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US-China space cooperation

In this week’s issue of The Space Review, Taylor Dinerman discusses the potential for cooperation between the US and China on space issues. Such cooperation might seem a bit far-fetched, given the past history between the two nations, including the “Chinagate” episode of tech transfer back during the 1990s, there are potential arenas of cooperation between the two nations, notably remote sensing. Dinerman suggests that Japan might serve as an intermediary in any cooperative efforts, although relations between China and Japan also have a rocky history. Moreover, no one, particularly in the US government, seems to be in much of a hurry to get such an effort started.

6 comments to US-China space cooperation

  • The cooperation between China and the EU on Galileo I regard as a positive, stablizing thing in the general scheme of things.

    Unfortunately, I can’t think of an example of how the US could cooperate with China in a similar way. With a Taiwan war looming in the medium term and technology transfer problems in the short term, perhaps kind words are all that’s possible for the time being.

    Of course technology transfer may cease to be a problem if China becomes our technological equal in space. Indeed, with the shortage of skilled space workers leading to huge budget overruns in current and future US space projects, how likely is it we’ll end up building spacecraft with Chinese designed and built subsystems?

  • Anonymous

    Getting Japan to talk to China is like getting the UK to talk to France.

    A better intermediary would be Hong Kong or Singapore.

  • John Malkin

    America has outsource manufacturing, software development, help desk and many other jobs, why not give up all our technical jobs to other countries so we can pay for our space exploration with McDollars.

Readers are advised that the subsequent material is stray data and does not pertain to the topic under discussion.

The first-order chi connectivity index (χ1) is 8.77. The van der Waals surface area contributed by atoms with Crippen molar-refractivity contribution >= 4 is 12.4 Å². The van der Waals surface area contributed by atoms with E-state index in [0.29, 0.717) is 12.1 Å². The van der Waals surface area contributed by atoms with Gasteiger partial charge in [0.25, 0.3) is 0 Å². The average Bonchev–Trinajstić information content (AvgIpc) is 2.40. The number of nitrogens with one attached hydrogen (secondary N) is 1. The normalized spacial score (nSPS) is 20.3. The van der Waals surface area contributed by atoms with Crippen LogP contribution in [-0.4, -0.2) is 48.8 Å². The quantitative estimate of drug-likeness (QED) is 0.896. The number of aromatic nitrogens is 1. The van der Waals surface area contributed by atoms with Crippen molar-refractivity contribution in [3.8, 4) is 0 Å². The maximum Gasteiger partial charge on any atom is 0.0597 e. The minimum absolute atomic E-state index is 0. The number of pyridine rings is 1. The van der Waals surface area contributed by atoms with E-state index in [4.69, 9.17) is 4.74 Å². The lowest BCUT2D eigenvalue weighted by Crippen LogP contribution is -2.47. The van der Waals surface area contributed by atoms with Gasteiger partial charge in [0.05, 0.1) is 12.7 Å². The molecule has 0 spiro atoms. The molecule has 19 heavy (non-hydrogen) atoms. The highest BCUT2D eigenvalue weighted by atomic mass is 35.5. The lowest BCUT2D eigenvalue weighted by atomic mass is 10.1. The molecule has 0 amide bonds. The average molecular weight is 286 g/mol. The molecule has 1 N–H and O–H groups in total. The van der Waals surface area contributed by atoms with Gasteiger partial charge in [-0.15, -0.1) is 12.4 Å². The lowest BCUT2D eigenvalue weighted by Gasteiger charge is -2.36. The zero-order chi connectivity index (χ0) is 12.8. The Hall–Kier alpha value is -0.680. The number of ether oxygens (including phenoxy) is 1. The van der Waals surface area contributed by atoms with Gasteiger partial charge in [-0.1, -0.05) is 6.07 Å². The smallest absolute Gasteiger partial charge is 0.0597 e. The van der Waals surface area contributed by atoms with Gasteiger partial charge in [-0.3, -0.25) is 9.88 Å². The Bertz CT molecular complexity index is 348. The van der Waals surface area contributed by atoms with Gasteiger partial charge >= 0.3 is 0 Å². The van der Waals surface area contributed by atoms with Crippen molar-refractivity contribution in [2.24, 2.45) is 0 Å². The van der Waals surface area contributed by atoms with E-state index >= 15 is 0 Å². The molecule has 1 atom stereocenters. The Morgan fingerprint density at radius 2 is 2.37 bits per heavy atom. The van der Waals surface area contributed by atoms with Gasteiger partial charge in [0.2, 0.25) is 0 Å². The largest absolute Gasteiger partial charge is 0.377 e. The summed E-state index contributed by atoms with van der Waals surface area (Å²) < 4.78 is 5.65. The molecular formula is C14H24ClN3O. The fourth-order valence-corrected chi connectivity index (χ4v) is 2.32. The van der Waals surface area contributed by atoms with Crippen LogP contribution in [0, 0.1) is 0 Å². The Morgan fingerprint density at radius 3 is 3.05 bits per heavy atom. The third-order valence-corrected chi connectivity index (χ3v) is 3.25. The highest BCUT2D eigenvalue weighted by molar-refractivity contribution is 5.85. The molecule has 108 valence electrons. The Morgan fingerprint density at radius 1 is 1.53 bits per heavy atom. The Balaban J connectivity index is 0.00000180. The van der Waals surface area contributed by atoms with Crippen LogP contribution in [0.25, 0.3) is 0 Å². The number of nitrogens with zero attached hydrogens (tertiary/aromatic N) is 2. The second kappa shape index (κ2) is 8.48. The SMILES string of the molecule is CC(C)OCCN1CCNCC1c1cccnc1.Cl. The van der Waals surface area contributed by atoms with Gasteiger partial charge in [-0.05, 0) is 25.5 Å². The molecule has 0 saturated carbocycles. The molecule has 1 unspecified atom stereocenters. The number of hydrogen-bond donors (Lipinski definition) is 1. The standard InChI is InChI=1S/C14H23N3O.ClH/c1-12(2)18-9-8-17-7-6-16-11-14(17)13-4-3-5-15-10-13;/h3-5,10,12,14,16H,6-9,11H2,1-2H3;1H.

• Mark Zinthefer

    Hmm. This stinks of outsourcing but it’s probably too complex to slap a label on. Competition has gotten us further than cooperation but who knows… Cooperation with Russia has been a mixed blessing.

    I thought the limiting factor between US/China space cooperation was the fact that they would want advanced rocketry and we didn’t want to give it away for obvious reasons (ICBMs). Can anyone speak to this?

    ps: Mars or bust :

  • Bill White

    I thought the limiting factor between US/China space cooperation was the fact that they would want advanced rocketry and we didn’t want to give it away for obvious reasons (ICBMs). Can anyone speak to this?

    This is part of my political argument why the Pentagon would not wish the alt-spacers to achieve reliable, commercially available Earth to LEO at $100 per pound.

    If the alt-space dream were to materialize, then China (and others) could buy all the ICBMs they ever wanted at dirt cheap prices.

  • Long March is an ICBM, minus the warhead. They are very cheap relative to US and European launchers, a bit more expensive than the Russian ones. They aren’t the most reliable, but they get the job done and I presume they can be made in large numbers, as can the ICBMs they are derived from. Why do they need us? I think we will need them.

    Of course we have McCarthy to thank for part of this situation. He was responsible for deporting Tsien (a previous professor of our Caltech research group) to China, leading to the initiation of the Chinese rocket program.

    Other thanks go to ITAR, which did its job of hurting Clinton, at the great expense of our commercial satellite industry (I note Loral is now in bankruptcy, Hughes now part of Boeing, etc.)

    But the real nail in the coffin will be that we will have too few competent people to keep even national security capabilities operating at a time when China will have a glut of expertise. It’s already happening. Our costs go up as human capital and infrastructure decays: Forget NASA, have you seen the cost of space-based radar lately? Pick any current national security-related satellite project…